Quicktime has changed their software functionality, meaning I am no longer able to extract the video content from the source I’ve been using to provide the individual bouts in the format I’d like. So . . . until I figure out how to rip video off an iphone again, the blog will have to take a break. Sorry about this unfortunate turn of events. Until (and if) I’m able to pick up again, please check out these other excellent sources of sumo content:
Yokozuna Kakuryu wins the March 2018 Grand Sumo Tournament in Osaka, his fourth top-division championship and his first since November 2016. He finished with an excellent 13-2 record, losing only to defending champ Tochinoshin and Ozeki Takayasu. Over the course of the tournament he used four different kimarite (winning techniques): hatakikomi (6), yorikiri (3), oshidashi (3), and tsukiotoshi (1).
Having wrapped up the tournament on the previous day, Yokozuna Kakuryu provides us with a last bit of entertainment in the final bout of the tournament. He meets Ozeki Takayasu in the center of the ring and immediately falls victim to Takayasu’s powerful tachiai. Kakuryu tries for a few moments to push back against the furious Ozeki, but soon resorts to pulling on his head and running backwards. Takayasu follows and launches forward, pushing Kakuryu right to the edge of the ring but falling down in the process. The judges want to talk about the ref’s decision in favor of Kakuryu, and a lengthy conference ensues. After much discussion, the announcement is made: Kakuryu’s heel touched out at the same time that Takayasu hit the dirt, so let’s have a rematch! The do-over starts much the same way as the first time around, with Takayasu knocking Kakuryu back off his line. The difference this time is that Takayasu doesn’t fall down. He bulls Kakuryu around the ring and keeps his feet under him, being extra careful to stop his momentum at the ring’s edge to send Kakuryu packing without ever being in danger himself. Takayasu finishes with a record of 12-3, runner-up for the second consecutive tournament. Kakuryu wins his fourth-ever championship with a record of 13-2.
Sekiwake Mitakeumi finishes the tournament with a disappointing record of 7-8, with his final day performance against Ozeki Goeido being one of the few bright spots. The two are fairly evenly matched in size and strength, and Mitakeumi has to keep his feet moving to match Goeido’s energy in this bout. Goeido uses a left-handed overarm grip to muscle Mitakeumi towards the edge of the ring, but when he loses that grip he’s forced to retreat. Mitakeumi sticks to him like natto on rice and crushes the Ozeki under his weight to win by abisetaoshi (backward force down). Goeido ends up with a 9-6 record.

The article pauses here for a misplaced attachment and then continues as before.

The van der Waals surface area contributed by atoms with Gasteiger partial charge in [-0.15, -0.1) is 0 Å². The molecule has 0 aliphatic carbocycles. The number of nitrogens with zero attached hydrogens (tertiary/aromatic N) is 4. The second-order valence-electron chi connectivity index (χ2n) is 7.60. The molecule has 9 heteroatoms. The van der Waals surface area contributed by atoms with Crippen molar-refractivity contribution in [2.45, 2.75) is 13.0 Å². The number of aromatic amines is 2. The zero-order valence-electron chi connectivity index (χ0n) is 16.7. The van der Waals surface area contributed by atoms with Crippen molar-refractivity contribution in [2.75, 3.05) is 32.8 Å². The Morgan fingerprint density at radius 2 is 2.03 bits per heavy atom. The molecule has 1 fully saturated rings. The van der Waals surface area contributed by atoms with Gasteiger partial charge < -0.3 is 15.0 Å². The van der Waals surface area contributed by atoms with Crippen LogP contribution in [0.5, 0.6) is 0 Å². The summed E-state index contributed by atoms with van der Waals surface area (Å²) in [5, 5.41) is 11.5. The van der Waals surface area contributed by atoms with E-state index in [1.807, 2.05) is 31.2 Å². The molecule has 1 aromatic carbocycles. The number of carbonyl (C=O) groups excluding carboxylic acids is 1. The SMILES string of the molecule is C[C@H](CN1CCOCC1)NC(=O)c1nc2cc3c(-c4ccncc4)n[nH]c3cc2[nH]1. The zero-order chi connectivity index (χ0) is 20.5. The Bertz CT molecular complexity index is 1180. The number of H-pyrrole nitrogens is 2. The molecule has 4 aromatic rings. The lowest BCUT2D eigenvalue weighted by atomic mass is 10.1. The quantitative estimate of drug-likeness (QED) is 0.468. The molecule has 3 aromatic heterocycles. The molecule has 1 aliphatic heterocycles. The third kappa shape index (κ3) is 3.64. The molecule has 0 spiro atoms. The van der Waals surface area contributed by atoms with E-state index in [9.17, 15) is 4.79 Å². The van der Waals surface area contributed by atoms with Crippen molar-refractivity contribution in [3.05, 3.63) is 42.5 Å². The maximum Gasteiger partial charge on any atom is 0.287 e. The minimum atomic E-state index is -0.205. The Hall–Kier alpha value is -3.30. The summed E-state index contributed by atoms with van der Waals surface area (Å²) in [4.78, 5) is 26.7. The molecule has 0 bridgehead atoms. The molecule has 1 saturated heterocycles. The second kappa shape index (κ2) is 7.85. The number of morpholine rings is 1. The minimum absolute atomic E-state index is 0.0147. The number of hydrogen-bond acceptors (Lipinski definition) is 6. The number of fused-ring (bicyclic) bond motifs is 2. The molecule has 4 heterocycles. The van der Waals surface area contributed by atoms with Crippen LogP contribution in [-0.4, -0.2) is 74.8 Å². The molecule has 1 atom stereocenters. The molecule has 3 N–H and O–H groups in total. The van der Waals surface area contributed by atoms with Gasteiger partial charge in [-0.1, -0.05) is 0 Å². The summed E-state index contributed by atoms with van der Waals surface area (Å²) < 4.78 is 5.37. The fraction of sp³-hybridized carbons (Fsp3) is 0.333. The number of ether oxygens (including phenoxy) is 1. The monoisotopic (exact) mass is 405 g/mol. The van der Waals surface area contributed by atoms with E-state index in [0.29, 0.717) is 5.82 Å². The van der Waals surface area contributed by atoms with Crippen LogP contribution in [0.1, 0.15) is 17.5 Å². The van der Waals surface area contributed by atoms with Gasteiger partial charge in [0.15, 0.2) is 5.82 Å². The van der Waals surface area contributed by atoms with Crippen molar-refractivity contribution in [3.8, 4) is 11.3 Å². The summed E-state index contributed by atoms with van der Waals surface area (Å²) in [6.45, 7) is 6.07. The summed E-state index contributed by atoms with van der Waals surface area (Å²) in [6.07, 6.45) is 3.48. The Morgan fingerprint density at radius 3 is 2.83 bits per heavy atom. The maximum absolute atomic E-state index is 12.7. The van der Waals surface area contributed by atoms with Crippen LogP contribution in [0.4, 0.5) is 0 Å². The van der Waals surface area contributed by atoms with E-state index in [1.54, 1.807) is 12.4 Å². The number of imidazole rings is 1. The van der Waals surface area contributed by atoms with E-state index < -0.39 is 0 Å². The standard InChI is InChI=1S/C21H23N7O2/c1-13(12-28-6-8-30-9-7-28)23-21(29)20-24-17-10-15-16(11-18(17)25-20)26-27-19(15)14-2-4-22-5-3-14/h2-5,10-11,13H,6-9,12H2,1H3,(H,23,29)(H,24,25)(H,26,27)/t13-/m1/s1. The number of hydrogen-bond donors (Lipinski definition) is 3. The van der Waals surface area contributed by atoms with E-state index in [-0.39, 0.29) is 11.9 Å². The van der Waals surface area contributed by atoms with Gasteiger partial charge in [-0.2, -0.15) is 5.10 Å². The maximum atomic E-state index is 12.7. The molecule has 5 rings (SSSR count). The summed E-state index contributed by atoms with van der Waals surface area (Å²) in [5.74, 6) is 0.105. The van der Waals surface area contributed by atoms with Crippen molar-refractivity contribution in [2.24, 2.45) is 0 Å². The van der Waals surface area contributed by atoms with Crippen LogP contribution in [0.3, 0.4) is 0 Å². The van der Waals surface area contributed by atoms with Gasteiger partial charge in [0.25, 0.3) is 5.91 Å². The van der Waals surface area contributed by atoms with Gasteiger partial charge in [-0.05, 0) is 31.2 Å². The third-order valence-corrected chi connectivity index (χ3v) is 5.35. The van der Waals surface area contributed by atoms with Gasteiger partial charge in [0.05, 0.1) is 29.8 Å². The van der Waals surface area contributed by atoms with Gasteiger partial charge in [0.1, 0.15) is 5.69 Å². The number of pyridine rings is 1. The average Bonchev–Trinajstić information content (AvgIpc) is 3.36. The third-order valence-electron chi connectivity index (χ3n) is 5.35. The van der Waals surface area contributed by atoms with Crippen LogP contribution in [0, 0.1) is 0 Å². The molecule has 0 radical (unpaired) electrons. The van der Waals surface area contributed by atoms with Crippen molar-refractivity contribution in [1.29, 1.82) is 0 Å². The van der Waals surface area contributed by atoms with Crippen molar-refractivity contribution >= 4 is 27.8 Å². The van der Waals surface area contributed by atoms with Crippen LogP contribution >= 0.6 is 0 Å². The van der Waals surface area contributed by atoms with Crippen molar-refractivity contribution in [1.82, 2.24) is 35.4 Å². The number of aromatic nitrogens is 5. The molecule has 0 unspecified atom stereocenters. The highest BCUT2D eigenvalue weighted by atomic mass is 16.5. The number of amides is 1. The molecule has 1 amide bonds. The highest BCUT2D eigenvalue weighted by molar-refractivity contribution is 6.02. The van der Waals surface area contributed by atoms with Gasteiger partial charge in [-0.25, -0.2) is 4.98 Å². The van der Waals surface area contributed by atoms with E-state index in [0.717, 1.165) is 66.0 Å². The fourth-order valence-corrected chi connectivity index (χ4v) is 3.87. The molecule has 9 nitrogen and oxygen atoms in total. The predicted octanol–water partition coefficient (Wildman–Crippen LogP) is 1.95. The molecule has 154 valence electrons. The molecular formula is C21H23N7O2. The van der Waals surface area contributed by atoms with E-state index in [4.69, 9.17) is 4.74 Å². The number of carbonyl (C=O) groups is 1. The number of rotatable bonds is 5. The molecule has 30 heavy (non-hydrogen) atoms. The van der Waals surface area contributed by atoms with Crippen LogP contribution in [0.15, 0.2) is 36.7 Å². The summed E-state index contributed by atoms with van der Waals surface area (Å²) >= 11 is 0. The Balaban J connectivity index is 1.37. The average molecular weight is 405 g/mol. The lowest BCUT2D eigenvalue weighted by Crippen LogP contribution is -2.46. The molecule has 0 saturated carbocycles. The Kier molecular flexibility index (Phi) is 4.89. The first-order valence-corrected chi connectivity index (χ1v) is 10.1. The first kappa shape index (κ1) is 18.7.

Lesson for the day: Do not get in a contest of strength with Tochinoshin. The dude is rock-solid. Ichinojo exhibits a display of his own power, lifting Tochinoshin clear off the ground, but he can’t finish the move and all he succeeds in doing is pissing off Tochinoshin. As soon as his feet are back on the ground Tochinoshin turns on the jets and marches Ichinojo out of the ring. Tochinoshin finishes the tournament at 10-5 and wins the Shukun-sho prize for Outstanding Performance, usually awarded to a wrestler who beats the tournament champion. Currently ranked at Sekiwake, a good run over the next two tournaments could put him in contention for Ozeki promotion.
Despite losing on the last day to Shohozan (who is fired up at 7-7 and needing the win), Endo earns the prestigious Gino-sho (Technique Prize) with a 9-6 record overall. Personally, I’m not really sure he deserves it, as he won quite a few times going backwards and not exhibiting particularly stellar technique, but I guess those in the decision-making position decided his pull-downs were well-executed. And I guess he did beat both Ozeki, a Sekiwake and a Komusubi. Endo will likely see a promotion back up to the sanyaku rank of Komusubi next tournament.
Because the severity of your demotion depends on how far under .500 you finish, every win counts even after you’ve dropped eight losses. Veteran Kotoshogiku understands this and fights like mad to stay in, borrowing a page from newbie Ryuden’s book to plant his heels on the straw bales and refuse to be pushed out. The crowd appreciates the effort and roars in approval when Kotoshogiku recovers from a strong nodowa (throat push) to reset in the center, finding a left-handed underarm belt grip to give him enough leverage to push Hokutofuji the length of the dohyo and out the other side. Both men finish the tournament at 6-9.